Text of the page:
Online dating in South Africa is experiencing a surge in popularity, with a growing number of individuals seeking connections and companionship on digital platforms. As more people venture into the virtual realm, a surge of insidious scammers has also emerged, preying on the desire for connection and turning the quest for love into a dangerous game of financial deception.
Valentine’s Day, one of the most popular days for love, brings with it not only the promise of love but also the threat of romance scams. Fraudsters use romance scams to exploit individuals emotionally and financially, often resulting in heartbreaking consequences.
The Online Dating market in South Africa is predicted to witness a substantial growth in the number of users and revenue. Statista reported that online dating revenue will reach US$23.80 million (over R450 million) in 2024 and online dating sites will have 6.7 million users by 2028.
In a world buzzing with technology, online dating platforms offer a convenient gateway to find love. However, the same technology that brings people together also provides fertile ground for scammers seeking to exploit vulnerable hearts. This Valentine’s Day, it is very important to arm yourself with knowledge to protect your emotional well-being and financial assets.
First and foremost, it is essential to understand how romance scams operate. Fraudsters typically create fake profiles on dating websites, social media platforms, or online forums to gain access to unsuspecting victims.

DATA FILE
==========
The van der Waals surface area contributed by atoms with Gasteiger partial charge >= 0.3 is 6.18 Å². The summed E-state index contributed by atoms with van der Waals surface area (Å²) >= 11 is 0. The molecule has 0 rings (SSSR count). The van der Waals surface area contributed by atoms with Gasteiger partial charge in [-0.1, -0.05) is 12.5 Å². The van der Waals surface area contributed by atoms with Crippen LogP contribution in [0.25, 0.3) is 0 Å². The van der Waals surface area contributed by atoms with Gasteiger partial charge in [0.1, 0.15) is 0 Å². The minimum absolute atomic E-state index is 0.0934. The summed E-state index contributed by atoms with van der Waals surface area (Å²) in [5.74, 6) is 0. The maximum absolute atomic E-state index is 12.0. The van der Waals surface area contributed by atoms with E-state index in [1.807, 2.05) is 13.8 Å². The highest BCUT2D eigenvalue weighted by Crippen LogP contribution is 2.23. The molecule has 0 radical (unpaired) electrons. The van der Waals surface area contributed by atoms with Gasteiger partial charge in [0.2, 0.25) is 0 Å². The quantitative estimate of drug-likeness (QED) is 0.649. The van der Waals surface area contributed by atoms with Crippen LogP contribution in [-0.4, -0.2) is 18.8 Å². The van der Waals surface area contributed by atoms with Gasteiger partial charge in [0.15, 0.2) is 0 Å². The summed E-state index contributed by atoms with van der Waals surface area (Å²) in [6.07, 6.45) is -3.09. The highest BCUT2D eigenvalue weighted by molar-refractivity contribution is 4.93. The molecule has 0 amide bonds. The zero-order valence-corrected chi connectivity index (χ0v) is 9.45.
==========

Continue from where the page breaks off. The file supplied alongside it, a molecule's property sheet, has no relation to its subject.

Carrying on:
Once they gain access to their targets, they establish connections and trust by showering potential victims with affection, compliments, and promises of lasting love. Some fraudsters even shower their targets with flashy gifts and money.
Early into the perceived relationship, scammers often fabricate stories of hardship or financial distress to gain sympathy and manipulate their victims into providing them with money or personal information. This is done to play on their target’s emotions, get money out of them, or to steal a person’s identity. In 2023, eNCA released a special report on the increasing prevalence of unsuspecting women getting caught in romance scams and losing their life savings. Jeanette van Rooy, one of the women who fell victim to a romance scam said that she lost over R1 million to a scammer who promised to pay the money back.
To shield oneself from romance scams, it is crucial to exercise caution and remain vigilant. Here are seven tips to help you avoid falling prey to such scams:
Too Good to Be True
Beware of profiles that seem overly perfect or match your dreams precisely. Scammers often craft enticing personas to lure victims. The South African Banking Risk Information Centre (SABRIC), warned that romance scammers often go as far as creating profiles that match the requirements of the people being targeted to quickly build trust between themselves and the unsuspecting victims.
Exercise caution if the relationship moves too quickly, with professions of love or promises of a future within a short time. Scammers aim to establish trust quickly and use this trust to trick victims into giving them money or confidential information that scammers then use to steal a victim’s money.
Conduct thorough research
Before committing to an online relationship, take the time to verify the identity of the person you are interacting with. Search their name, photos, or any other information they provide to see if it matches up or if it has been associated with any scam reports.
Guard your personal information